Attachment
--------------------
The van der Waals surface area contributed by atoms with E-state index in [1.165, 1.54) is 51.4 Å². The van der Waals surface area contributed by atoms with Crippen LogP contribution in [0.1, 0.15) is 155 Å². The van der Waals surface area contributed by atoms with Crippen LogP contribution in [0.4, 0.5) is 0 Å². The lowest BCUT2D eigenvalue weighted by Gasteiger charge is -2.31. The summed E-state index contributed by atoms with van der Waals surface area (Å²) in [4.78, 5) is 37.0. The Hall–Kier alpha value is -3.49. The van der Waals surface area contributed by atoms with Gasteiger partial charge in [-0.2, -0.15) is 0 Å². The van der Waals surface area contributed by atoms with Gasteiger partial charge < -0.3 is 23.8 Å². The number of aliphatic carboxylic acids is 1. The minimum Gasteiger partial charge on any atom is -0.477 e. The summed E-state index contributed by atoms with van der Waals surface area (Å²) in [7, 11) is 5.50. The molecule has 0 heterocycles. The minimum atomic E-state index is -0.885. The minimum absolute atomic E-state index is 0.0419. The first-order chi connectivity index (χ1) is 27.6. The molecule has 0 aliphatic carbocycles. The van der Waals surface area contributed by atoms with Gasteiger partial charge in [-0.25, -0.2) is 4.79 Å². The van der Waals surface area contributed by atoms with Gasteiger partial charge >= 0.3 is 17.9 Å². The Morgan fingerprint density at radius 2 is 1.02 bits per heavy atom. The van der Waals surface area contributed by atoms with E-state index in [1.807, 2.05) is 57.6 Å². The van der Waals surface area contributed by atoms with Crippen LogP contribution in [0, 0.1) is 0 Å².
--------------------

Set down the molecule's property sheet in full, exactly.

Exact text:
The van der Waals surface area contributed by atoms with E-state index in [1.165, 1.54) is 51.4 Å². The van der Waals surface area contributed by atoms with Crippen LogP contribution in [0.1, 0.15) is 155 Å². The van der Waals surface area contributed by atoms with Crippen LogP contribution in [0.4, 0.5) is 0 Å². The lowest BCUT2D eigenvalue weighted by Gasteiger charge is -2.31. The summed E-state index contributed by atoms with van der Waals surface area (Å²) in [4.78, 5) is 37.0. The Hall–Kier alpha value is -3.49. The van der Waals surface area contributed by atoms with Gasteiger partial charge in [-0.2, -0.15) is 0 Å². The van der Waals surface area contributed by atoms with Gasteiger partial charge < -0.3 is 23.8 Å². The number of aliphatic carboxylic acids is 1. The minimum Gasteiger partial charge on any atom is -0.477 e. The summed E-state index contributed by atoms with van der Waals surface area (Å²) in [7, 11) is 5.50. The molecule has 0 heterocycles. The minimum atomic E-state index is -0.885. The minimum absolute atomic E-state index is 0.0419. The first-order chi connectivity index (χ1) is 27.6. The molecule has 0 aliphatic carbocycles. The van der Waals surface area contributed by atoms with Gasteiger partial charge in [-0.25, -0.2) is 4.79 Å². The van der Waals surface area contributed by atoms with Gasteiger partial charge >= 0.3 is 17.9 Å². The Morgan fingerprint density at radius 2 is 1.02 bits per heavy atom. The van der Waals surface area contributed by atoms with E-state index in [1.807, 2.05) is 57.6 Å². The van der Waals surface area contributed by atoms with Crippen LogP contribution in [0, 0.1) is 0 Å².